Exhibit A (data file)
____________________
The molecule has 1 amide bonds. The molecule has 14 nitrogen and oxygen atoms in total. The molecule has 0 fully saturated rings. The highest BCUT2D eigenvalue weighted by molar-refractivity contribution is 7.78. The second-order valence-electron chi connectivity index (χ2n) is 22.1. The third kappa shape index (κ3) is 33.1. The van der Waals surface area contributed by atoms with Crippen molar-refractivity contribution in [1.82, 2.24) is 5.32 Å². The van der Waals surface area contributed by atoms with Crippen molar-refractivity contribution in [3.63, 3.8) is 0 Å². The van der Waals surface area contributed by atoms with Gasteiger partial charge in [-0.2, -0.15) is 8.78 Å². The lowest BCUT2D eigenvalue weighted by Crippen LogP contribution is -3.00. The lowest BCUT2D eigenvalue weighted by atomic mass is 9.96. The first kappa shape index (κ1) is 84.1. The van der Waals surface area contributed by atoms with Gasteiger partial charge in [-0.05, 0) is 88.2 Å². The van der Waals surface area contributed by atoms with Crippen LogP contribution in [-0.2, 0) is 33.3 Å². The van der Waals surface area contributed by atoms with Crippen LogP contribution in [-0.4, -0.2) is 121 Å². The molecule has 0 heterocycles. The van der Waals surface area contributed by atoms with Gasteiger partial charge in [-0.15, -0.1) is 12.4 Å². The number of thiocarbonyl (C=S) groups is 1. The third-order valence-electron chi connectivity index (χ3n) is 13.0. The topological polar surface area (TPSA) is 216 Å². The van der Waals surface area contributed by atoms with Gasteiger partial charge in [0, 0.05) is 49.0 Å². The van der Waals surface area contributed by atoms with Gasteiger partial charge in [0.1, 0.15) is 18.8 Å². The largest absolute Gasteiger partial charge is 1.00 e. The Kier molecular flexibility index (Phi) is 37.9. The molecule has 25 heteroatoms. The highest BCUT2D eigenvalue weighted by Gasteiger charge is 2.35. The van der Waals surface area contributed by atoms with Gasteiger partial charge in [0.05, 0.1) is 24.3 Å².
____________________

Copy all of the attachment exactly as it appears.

The molecule has 1 amide bonds. The molecule has 14 nitrogen and oxygen atoms in total. The molecule has 0 fully saturated rings. The highest BCUT2D eigenvalue weighted by molar-refractivity contribution is 7.78. The second-order valence-electron chi connectivity index (χ2n) is 22.1. The third kappa shape index (κ3) is 33.1. The van der Waals surface area contributed by atoms with Crippen molar-refractivity contribution in [1.82, 2.24) is 5.32 Å². The van der Waals surface area contributed by atoms with Crippen molar-refractivity contribution in [3.63, 3.8) is 0 Å². The van der Waals surface area contributed by atoms with Gasteiger partial charge in [-0.2, -0.15) is 8.78 Å². The lowest BCUT2D eigenvalue weighted by Crippen LogP contribution is -3.00. The lowest BCUT2D eigenvalue weighted by atomic mass is 9.96. The first kappa shape index (κ1) is 84.1. The van der Waals surface area contributed by atoms with Gasteiger partial charge in [-0.05, 0) is 88.2 Å². The van der Waals surface area contributed by atoms with Crippen LogP contribution in [-0.2, 0) is 33.3 Å². The van der Waals surface area contributed by atoms with Crippen LogP contribution in [-0.4, -0.2) is 121 Å². The molecule has 0 heterocycles. The van der Waals surface area contributed by atoms with Gasteiger partial charge in [-0.15, -0.1) is 12.4 Å². The number of thiocarbonyl (C=S) groups is 1. The third-order valence-electron chi connectivity index (χ3n) is 13.0. The topological polar surface area (TPSA) is 216 Å². The van der Waals surface area contributed by atoms with Gasteiger partial charge in [0, 0.05) is 49.0 Å². The van der Waals surface area contributed by atoms with Gasteiger partial charge in [0.1, 0.15) is 18.8 Å². The largest absolute Gasteiger partial charge is 1.00 e. The Kier molecular flexibility index (Phi) is 37.9. The molecule has 25 heteroatoms. The highest BCUT2D eigenvalue weighted by Gasteiger charge is 2.35. The van der Waals surface area contributed by atoms with Gasteiger partial charge in [0.05, 0.1) is 24.3 Å².